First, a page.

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  • Other Names: 穢多頭 (eta-gashira)
  • Japanese: 弾左衛門 (Danzaemon)

Danzaemon was the name taken by the head of the eta outcastes in the Kantô region during the Edo period. The name is believed to have been passed down in a hereditary fashion, or at least to have been continuously held down through the generations.

The Danzaemon held some degree of direct authority (and responsibility) over the outcaste districts of the city of Edo, and of twelve surrounding provinces under his leadership, including the eight provinces of the Kantô, Izu, Kai, Suruga, and parts of Mutsu province, as well as a lesser degree of authority, and responsibility, over all the outcaste districts (buraku) throughout Japan.

The history of the position, or of the first man to hold it, are unclear, but it is assumed that the first Danzaemon was granted this role by the Tokugawa shogunate. The position seemed to have become definite by the mid-17th century, and from the mid-18th century onwards, the geographical extent of the Danzaemon's authority gradually expanded.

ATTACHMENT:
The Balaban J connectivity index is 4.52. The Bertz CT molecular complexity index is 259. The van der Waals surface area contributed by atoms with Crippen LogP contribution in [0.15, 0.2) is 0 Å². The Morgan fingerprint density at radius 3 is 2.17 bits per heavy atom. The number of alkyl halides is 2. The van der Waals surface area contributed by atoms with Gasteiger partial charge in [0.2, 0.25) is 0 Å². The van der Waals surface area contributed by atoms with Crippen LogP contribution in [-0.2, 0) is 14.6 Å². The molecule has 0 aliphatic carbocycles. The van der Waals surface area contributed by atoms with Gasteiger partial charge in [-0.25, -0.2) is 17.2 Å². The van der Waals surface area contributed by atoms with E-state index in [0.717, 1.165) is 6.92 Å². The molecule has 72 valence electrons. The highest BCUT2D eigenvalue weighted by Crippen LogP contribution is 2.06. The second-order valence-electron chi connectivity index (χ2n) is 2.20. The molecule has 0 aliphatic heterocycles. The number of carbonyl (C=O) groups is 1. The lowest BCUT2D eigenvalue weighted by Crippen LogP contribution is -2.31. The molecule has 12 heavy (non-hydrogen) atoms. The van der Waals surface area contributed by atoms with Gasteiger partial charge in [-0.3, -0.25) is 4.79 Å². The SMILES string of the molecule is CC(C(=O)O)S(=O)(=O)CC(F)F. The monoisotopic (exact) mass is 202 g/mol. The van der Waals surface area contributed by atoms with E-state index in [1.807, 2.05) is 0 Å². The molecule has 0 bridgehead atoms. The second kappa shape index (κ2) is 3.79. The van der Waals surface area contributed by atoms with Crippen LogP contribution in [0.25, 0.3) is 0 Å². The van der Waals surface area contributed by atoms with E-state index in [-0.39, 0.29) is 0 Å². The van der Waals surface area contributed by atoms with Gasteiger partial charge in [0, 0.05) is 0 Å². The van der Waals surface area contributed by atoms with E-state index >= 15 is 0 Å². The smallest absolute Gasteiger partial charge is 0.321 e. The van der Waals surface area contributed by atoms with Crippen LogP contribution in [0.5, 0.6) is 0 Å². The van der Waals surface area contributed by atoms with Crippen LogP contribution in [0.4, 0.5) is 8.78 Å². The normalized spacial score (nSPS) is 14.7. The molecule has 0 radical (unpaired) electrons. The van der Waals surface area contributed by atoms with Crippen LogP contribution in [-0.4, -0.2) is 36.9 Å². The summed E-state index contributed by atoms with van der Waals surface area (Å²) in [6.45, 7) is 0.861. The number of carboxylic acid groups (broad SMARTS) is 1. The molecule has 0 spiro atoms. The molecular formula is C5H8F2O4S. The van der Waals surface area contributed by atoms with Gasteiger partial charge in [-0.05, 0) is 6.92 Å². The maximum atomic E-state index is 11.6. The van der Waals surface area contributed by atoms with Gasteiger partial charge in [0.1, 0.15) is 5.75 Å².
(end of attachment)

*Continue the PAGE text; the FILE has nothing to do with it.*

Thirteen men are believed to have held the title over the course of the Edo period, ending with Dannaiki, or Naoki, who was stripped of the role - and of the status, authority, and responsibilities associated with it - around the time of the Meiji Restoration.

Men known in each generation as Kuruma Zenshichi, Zensaburô, Shôemon, and Kuhee served similar roles as kashira for the hinin populations of Asakusa, Fukagawa, Shinagawa, and Yamanote respectively.[1]


  • "Danzaemon." Hyakka-jiten Mypedia 百科事典マイペディア. Hitachi Solutions, 2010.
  • "Danzaemon." Sekai daihyakka jiten 世界大百科事典. Hitachi Solutions, 2012.
  1. Yoshida Nobuyuki, "Tôkaidô Yotsuya Kaidan to rekishi sekai," talk given at Early Modern Studies Workshop, University of Southern California, 27 April 2019.